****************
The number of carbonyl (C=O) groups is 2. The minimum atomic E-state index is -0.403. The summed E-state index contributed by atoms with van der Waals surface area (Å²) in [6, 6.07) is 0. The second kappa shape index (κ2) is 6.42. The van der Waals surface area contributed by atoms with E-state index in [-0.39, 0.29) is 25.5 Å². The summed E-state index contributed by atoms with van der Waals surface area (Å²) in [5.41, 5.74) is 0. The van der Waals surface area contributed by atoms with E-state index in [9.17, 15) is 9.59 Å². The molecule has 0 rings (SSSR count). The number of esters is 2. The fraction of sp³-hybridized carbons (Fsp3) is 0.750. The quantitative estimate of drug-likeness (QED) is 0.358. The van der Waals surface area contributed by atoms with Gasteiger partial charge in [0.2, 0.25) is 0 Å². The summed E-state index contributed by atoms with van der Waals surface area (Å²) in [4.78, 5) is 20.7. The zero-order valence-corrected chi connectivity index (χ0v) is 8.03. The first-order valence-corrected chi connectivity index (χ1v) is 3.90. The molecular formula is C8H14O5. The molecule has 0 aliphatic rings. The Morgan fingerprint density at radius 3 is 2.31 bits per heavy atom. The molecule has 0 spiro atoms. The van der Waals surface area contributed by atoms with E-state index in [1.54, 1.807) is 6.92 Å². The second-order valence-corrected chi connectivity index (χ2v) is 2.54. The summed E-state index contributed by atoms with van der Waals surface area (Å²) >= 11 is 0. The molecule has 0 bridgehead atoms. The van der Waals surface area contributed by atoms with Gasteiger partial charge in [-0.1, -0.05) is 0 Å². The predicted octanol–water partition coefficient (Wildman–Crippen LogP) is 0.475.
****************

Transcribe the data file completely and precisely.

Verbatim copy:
The number of carbonyl (C=O) groups is 2. The minimum atomic E-state index is -0.403. The summed E-state index contributed by atoms with van der Waals surface area (Å²) in [6, 6.07) is 0. The second kappa shape index (κ2) is 6.42. The van der Waals surface area contributed by atoms with E-state index in [-0.39, 0.29) is 25.5 Å². The summed E-state index contributed by atoms with van der Waals surface area (Å²) in [5.41, 5.74) is 0. The van der Waals surface area contributed by atoms with E-state index in [9.17, 15) is 9.59 Å². The molecule has 0 rings (SSSR count). The number of esters is 2. The fraction of sp³-hybridized carbons (Fsp3) is 0.750. The quantitative estimate of drug-likeness (QED) is 0.358. The van der Waals surface area contributed by atoms with Gasteiger partial charge in [0.2, 0.25) is 0 Å². The summed E-state index contributed by atoms with van der Waals surface area (Å²) in [4.78, 5) is 20.7. The zero-order valence-corrected chi connectivity index (χ0v) is 8.03. The first-order valence-corrected chi connectivity index (χ1v) is 3.90. The molecular formula is C8H14O5. The molecule has 0 aliphatic rings. The Morgan fingerprint density at radius 3 is 2.31 bits per heavy atom. The molecule has 0 spiro atoms. The van der Waals surface area contributed by atoms with E-state index in [1.54, 1.807) is 6.92 Å². The second-order valence-corrected chi connectivity index (χ2v) is 2.54. The summed E-state index contributed by atoms with van der Waals surface area (Å²) >= 11 is 0. The molecule has 0 bridgehead atoms. The van der Waals surface area contributed by atoms with Gasteiger partial charge in [-0.1, -0.05) is 0 Å². The predicted octanol–water partition coefficient (Wildman–Crippen LogP) is 0.475.